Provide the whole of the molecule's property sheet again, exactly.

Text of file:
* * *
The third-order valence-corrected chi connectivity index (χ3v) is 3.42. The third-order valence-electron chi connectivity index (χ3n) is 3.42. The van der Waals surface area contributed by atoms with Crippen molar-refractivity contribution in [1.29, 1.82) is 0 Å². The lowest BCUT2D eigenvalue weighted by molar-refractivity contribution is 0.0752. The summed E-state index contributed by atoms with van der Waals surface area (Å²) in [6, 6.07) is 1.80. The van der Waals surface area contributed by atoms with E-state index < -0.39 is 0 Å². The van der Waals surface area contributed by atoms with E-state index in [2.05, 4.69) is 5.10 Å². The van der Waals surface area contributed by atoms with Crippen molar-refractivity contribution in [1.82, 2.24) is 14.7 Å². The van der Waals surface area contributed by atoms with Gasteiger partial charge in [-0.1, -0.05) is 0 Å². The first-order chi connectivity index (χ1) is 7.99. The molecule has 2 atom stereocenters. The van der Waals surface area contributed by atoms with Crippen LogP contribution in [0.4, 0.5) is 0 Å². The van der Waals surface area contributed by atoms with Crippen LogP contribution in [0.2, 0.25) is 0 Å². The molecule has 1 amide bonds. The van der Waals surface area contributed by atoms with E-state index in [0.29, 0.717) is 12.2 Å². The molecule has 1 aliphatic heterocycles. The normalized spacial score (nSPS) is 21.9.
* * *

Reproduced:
The third-order valence-corrected chi connectivity index (χ3v) is 3.42. The third-order valence-electron chi connectivity index (χ3n) is 3.42. The van der Waals surface area contributed by atoms with Crippen molar-refractivity contribution in [1.29, 1.82) is 0 Å². The lowest BCUT2D eigenvalue weighted by molar-refractivity contribution is 0.0752. The summed E-state index contributed by atoms with van der Waals surface area (Å²) in [6, 6.07) is 1.80. The van der Waals surface area contributed by atoms with E-state index < -0.39 is 0 Å². The van der Waals surface area contributed by atoms with E-state index in [2.05, 4.69) is 5.10 Å². The van der Waals surface area contributed by atoms with Crippen molar-refractivity contribution in [1.82, 2.24) is 14.7 Å². The van der Waals surface area contributed by atoms with Gasteiger partial charge in [-0.1, -0.05) is 0 Å². The first-order chi connectivity index (χ1) is 7.99. The molecule has 2 atom stereocenters. The van der Waals surface area contributed by atoms with Crippen LogP contribution in [0.4, 0.5) is 0 Å². The van der Waals surface area contributed by atoms with Crippen LogP contribution in [0.2, 0.25) is 0 Å². The molecule has 1 amide bonds. The van der Waals surface area contributed by atoms with E-state index in [0.29, 0.717) is 12.2 Å². The molecule has 1 aliphatic heterocycles. The normalized spacial score (nSPS) is 21.9.